In the latest decision of the National Authority for Data Protection and Freedom of Information (NAIH), a data controller for a political party, responsible for a data breach where six Excel files were made publicly available through a file-sharing site, must pay a fine of HUF 3 million (EUR 7,500) for infringing data-security provisions of the EU's General Data Protection Regulation (GDPR) and failing to cooperate with the Authority. The breached Files contained a list of personal data (e.g. names, telephone numbers, email addresses, addresses, ID card numbers) of political party members and the party’s operational data. In total, the breach affected approximately 2,000 data subjects.

In the present case, the Authority found that the personal data of members, supporters and activists associated with the political party constituted high-risk processing, according to recital 75 of the GDPR, which states that processing data inked to political opinion should be considered inherently risky. In this context, the GDPR also considers it a risk if the processing could lead to discrimination or if the processing involves a large number of data subjects. The processing that could give rise to identity theft or misuse is also considered to be a risk under the GDPR.

The range of data in the Files made it possible to identify those who are sympathetic to a political party and perform different tasks in its operation. The way the Files were processed resulted in high-risk for the privacy of the data subjects, since membership of a political organisation, even past membership, reflects the political opinions of the individual. Data concerning political opinions fall into a special category of personal data under Article 9(1) of the GDPR and are subject to stricter rules. The data controller in this case gave senior party officials and activists access to the Files through a link. As a result, thousands of data subjects were able to access the Files online at the same time without restrictions. The Authority found in this context that free online services that allow users to create and edit files online while interacting with other users in real time do not meet a level of data security proportionate to the risks posed by high-risk processing since files from these online services can be easily exported and saved to the personal computers of users without any access control.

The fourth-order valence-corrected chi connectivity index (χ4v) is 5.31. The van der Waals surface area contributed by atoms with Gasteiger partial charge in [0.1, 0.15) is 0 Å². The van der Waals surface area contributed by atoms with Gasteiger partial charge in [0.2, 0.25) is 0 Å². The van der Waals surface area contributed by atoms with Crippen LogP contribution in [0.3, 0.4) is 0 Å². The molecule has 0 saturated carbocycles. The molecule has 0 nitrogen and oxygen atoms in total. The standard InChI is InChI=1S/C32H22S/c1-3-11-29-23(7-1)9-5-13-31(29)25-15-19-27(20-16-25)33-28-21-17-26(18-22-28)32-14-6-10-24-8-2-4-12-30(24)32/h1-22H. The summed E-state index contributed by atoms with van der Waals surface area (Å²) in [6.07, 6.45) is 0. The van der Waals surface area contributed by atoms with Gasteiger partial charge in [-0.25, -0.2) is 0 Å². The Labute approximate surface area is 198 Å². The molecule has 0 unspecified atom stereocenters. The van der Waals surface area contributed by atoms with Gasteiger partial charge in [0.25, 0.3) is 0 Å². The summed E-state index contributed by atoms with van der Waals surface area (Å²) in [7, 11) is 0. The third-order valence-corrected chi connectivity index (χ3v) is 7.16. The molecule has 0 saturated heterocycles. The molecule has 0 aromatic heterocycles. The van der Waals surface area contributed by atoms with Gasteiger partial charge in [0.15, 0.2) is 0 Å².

Despite repeated requests for information, the data controller failed to demonstrate to the Authority exactly what measures were taken to ensure that the controller's data processing complied with the relevant provisions of the GDPR for handling a data breach.

Aggravating and mitigating circumstances

In the imposition of fines, the Authority assessed the following as aggravating circumstances:

  • the data breaches concerned personal data of a large number of data subjects;
  • the data security weaknesses arose in relation to data processing where special categories of personal data on political opinions were processed together with contact details;
  • the data breaches were considered a systemic problem as the incident was not the result of a single security breach; and
  • the data controller failed to cooperate with the Authority during the investigation.

Mitigating circumstances included:

  • the Authority was not aware of any information in the course of the procedure indicating that the data subjects had suffered any specific harm or damage as a result of the infringement; and
  • the NAIH also considered that the controller had no history of previous infringements in the processing of personal data.

The fact that the Authority was made aware of the breach through an incident report was not explicitly taken into account as a mitigating circumstance.

What can data controllers do to avoid fines?

In terms of precautions to avoid possible fines, data controllers should consider the following measures:

  • files should be processed and stored in an internal system (e.g. dedicated server) or in a reputable, safe cloud service with state-of-the-art encryption and traceable access controls (e.g. password protection with access control and internal logging);
  • public word-processing applications should be avoided for sensitive data;
  • always cooperate with the Authority following the notification of a data breach;
  • the negative impact of the incident should be minimised as much as possible.

The article was co-authored by Daniella Huszár.